You might be shaking your head right now and look at these arguments as being akin to determining the number of angels that can dance on the head of a pin. This was an actual 17th century question that was introduced to Thomas Aquinas as part of Protestant apologetics. In reality, who cares about such debates? They resolve nothing important.
The sages were a pretty savvy bunch and their discussion is really about how much is enough. Certainly, there are those in the world to whom enough is considerably more or possibly far less than you or I might consider enough. When it comes to living space, a 200 square foot tiny house is enough for some. To a family with a couple of kids, enough might be a 1000 square foot home. To a celebrity, 10,000 square feet might not be sufficient. So which is enough?
How about finances? How much is enough? Certainly we need to cover rent or our mortgage, pay the utility bills and eat. But if you look at your budget, is what you make enough or is it more than enough? If it is more, on what do you spend the extra?
And what about relationships? Is one friend enough? Are ten friends too many? And what about children? Does the parent with one child have love left over and the mother of eight run out? Do we ever feel like those who love us are loving us “enough”? To one person too much love means too much closeness and they want space. To another there is never enough reassurance and they cling to the one they love searching for “enough.”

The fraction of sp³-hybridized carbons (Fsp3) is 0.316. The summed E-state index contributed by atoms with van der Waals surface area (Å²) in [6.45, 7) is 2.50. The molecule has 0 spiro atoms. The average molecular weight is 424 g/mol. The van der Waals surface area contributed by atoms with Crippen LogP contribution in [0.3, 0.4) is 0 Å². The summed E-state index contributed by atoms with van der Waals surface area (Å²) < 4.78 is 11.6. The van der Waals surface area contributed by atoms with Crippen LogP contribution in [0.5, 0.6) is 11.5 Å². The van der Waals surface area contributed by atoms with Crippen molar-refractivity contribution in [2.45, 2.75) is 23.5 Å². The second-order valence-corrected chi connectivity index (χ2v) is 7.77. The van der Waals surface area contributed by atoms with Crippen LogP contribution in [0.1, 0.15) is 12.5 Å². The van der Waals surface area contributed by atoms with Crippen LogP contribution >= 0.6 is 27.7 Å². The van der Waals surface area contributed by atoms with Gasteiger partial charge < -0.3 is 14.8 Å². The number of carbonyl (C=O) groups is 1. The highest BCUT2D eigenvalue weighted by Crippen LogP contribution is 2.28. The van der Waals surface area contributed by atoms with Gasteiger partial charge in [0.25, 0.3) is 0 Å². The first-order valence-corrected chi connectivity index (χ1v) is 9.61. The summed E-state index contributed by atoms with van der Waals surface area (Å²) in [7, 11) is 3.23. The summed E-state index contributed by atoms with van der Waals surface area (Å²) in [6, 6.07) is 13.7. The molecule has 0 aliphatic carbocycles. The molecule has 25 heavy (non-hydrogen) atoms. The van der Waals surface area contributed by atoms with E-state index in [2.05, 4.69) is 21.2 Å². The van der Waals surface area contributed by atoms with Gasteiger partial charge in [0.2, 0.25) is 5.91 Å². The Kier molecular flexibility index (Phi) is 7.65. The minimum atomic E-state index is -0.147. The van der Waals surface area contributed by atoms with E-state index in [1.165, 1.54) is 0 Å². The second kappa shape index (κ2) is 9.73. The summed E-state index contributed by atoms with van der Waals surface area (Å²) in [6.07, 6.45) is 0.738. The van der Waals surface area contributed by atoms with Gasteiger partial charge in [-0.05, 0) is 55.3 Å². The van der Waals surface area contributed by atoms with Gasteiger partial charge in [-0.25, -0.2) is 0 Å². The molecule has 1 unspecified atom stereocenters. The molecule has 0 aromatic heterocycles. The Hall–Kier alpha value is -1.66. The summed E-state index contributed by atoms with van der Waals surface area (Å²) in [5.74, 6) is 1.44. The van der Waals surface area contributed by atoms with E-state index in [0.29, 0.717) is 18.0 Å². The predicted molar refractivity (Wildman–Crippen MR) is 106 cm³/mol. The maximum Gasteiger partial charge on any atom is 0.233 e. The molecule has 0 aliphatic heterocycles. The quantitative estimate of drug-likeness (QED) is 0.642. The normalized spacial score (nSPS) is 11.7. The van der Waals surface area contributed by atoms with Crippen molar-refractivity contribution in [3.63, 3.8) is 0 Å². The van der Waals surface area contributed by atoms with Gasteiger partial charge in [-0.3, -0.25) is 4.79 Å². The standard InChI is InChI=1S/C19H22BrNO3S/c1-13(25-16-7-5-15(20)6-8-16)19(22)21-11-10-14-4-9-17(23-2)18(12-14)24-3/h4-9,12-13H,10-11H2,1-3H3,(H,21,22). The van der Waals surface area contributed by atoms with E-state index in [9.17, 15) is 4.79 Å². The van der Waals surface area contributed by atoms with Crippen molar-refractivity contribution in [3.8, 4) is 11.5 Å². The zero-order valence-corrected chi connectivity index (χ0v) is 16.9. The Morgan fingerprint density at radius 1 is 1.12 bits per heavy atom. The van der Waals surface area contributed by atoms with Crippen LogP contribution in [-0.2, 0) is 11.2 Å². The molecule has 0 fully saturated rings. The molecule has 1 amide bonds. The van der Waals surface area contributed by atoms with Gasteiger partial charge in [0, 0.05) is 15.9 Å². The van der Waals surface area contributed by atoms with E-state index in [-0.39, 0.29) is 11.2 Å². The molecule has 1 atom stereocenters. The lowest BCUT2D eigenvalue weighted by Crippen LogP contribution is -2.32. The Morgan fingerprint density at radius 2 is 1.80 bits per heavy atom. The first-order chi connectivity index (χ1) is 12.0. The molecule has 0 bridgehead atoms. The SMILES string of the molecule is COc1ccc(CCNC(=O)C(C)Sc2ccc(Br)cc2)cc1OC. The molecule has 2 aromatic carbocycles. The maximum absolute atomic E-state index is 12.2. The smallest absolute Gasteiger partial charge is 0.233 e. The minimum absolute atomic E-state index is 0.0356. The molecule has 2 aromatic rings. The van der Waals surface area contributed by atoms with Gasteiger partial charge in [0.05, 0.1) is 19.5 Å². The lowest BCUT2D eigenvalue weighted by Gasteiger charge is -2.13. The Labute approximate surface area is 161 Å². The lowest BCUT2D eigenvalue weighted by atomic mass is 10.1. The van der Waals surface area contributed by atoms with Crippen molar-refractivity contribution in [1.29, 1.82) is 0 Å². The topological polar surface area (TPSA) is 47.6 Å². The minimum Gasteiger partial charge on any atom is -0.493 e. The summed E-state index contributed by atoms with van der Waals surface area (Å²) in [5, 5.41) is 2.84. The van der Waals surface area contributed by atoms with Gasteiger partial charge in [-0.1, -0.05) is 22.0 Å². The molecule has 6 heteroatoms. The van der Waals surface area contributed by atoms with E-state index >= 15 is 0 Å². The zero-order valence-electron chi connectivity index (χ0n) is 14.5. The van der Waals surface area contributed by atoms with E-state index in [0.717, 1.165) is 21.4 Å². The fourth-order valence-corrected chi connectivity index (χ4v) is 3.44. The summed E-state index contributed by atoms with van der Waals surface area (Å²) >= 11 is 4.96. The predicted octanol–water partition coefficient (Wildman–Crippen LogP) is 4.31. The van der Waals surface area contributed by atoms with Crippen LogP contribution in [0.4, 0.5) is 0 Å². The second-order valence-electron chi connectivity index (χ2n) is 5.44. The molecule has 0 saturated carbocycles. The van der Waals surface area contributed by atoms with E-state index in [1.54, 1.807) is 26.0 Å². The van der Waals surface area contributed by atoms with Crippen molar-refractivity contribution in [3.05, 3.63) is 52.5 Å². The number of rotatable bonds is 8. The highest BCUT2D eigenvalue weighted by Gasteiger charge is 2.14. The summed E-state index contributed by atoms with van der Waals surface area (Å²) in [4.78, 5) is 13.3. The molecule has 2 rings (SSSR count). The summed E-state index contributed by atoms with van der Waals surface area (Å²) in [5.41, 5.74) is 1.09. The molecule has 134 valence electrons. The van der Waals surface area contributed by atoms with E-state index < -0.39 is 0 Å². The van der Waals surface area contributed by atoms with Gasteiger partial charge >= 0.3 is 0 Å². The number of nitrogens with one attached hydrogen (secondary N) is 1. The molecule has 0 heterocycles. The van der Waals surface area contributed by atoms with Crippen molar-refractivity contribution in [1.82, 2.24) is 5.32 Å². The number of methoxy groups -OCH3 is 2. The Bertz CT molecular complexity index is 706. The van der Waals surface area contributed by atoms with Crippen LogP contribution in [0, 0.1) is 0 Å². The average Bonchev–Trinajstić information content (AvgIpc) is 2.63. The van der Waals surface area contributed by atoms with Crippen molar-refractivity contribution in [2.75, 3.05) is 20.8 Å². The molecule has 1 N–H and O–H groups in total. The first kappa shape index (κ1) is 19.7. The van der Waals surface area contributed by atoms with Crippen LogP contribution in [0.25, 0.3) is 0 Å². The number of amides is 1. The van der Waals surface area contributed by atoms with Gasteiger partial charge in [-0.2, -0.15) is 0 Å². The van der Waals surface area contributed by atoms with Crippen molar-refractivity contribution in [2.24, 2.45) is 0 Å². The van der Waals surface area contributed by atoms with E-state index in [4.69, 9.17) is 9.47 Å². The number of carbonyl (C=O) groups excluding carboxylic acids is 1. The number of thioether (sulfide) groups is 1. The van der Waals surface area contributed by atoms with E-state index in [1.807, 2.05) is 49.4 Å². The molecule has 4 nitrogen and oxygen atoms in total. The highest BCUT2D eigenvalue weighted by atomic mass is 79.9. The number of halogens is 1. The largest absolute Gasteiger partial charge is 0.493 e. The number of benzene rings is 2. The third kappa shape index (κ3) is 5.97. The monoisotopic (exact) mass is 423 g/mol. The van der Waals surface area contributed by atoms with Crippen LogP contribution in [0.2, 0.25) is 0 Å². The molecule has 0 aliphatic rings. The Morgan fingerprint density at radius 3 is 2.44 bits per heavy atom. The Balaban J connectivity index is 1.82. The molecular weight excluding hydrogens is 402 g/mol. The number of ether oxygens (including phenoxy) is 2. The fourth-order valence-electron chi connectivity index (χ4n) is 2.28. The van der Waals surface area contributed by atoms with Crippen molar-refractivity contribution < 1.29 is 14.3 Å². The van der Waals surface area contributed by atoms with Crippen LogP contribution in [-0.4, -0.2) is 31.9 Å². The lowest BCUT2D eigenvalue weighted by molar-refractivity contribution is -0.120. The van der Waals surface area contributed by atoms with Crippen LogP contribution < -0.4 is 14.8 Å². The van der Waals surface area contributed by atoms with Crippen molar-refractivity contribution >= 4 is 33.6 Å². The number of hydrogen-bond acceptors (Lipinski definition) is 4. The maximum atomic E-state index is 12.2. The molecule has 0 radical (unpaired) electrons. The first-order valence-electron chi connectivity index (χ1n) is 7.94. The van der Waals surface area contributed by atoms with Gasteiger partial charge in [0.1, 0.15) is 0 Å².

Perhaps this question about when is enough enough applies as well to our spiritual lives. We do all that we believe God requires of us, but sometimes our efforts yield no visible results. Did I change or help anything? There are still homeless people on the streets. Our church or synagogue is still asking for money for this project or that building. We are all besieged by mail and email from people around the world asking for us to give. Local organizations beg for volunteers and ask for donations of food and toiletries, furniture and kitchen utensils. When is enough enough?
The fact is that anything you do or anything you give with pure motives and a desire to help never goes to waste. We cannot look at what is left to do and assume we are solely responsible for repairing the entire world. Rabbi Tarfon in Ethics of the Fathers (Pirkei Avot) said, “It is not incumbent upon you to finish the task, but neither are you free to desist from it.” In other words, don’t be discouraged by what is left to do and don’t make that your excuse to stop giving.
We live in a society that tries to convince us that there is never enough. What you give is never enough. You are never enough. Torah, in telling the story of the donations to the temple, tells us that God cares about our sincere intentions and our efforts to make a difference. We may not see the results immediately. The true impact of what we do and give may not be apparent until long after we are gone. However, we can be sure that nothing will go to waste. God sees to it that it is enough.